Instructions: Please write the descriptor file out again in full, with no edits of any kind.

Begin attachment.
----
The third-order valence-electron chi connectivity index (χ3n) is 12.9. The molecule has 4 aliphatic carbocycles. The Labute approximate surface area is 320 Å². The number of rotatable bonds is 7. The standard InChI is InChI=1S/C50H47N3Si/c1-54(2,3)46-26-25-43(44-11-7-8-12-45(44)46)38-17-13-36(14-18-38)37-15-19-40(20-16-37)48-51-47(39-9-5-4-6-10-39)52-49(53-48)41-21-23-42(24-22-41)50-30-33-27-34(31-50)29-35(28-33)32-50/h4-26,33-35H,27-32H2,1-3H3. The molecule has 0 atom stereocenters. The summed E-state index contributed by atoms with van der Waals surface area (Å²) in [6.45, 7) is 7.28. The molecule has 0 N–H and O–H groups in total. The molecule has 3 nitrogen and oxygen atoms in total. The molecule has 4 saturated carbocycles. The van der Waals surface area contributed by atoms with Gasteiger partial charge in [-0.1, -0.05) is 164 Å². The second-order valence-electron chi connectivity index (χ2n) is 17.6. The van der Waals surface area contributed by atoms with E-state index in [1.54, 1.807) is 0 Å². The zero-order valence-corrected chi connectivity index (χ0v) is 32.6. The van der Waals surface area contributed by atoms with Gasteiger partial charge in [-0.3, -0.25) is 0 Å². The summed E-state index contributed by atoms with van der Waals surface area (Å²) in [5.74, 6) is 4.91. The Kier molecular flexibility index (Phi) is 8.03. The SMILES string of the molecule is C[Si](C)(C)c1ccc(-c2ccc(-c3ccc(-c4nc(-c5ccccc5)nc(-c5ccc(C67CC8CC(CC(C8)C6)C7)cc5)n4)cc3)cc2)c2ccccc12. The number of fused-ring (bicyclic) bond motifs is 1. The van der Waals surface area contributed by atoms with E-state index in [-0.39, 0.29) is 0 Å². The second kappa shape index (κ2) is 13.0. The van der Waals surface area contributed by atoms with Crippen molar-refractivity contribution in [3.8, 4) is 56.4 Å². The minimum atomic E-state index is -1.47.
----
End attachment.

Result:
The third-order valence-electron chi connectivity index (χ3n) is 12.9. The molecule has 4 aliphatic carbocycles. The Labute approximate surface area is 320 Å². The number of rotatable bonds is 7. The standard InChI is InChI=1S/C50H47N3Si/c1-54(2,3)46-26-25-43(44-11-7-8-12-45(44)46)38-17-13-36(14-18-38)37-15-19-40(20-16-37)48-51-47(39-9-5-4-6-10-39)52-49(53-48)41-21-23-42(24-22-41)50-30-33-27-34(31-50)29-35(28-33)32-50/h4-26,33-35H,27-32H2,1-3H3. The molecule has 0 atom stereocenters. The summed E-state index contributed by atoms with van der Waals surface area (Å²) in [6.45, 7) is 7.28. The molecule has 0 N–H and O–H groups in total. The molecule has 3 nitrogen and oxygen atoms in total. The molecule has 4 saturated carbocycles. The van der Waals surface area contributed by atoms with Gasteiger partial charge in [-0.1, -0.05) is 164 Å². The second-order valence-electron chi connectivity index (χ2n) is 17.6. The van der Waals surface area contributed by atoms with E-state index in [1.54, 1.807) is 0 Å². The zero-order valence-corrected chi connectivity index (χ0v) is 32.6. The van der Waals surface area contributed by atoms with Gasteiger partial charge in [-0.3, -0.25) is 0 Å². The summed E-state index contributed by atoms with van der Waals surface area (Å²) in [5.74, 6) is 4.91. The Kier molecular flexibility index (Phi) is 8.03. The SMILES string of the molecule is C[Si](C)(C)c1ccc(-c2ccc(-c3ccc(-c4nc(-c5ccccc5)nc(-c5ccc(C67CC8CC(CC(C8)C6)C7)cc5)n4)cc3)cc2)c2ccccc12. The number of fused-ring (bicyclic) bond motifs is 1. The van der Waals surface area contributed by atoms with E-state index in [-0.39, 0.29) is 0 Å². The second kappa shape index (κ2) is 13.0. The van der Waals surface area contributed by atoms with Crippen molar-refractivity contribution in [3.8, 4) is 56.4 Å². The minimum atomic E-state index is -1.47.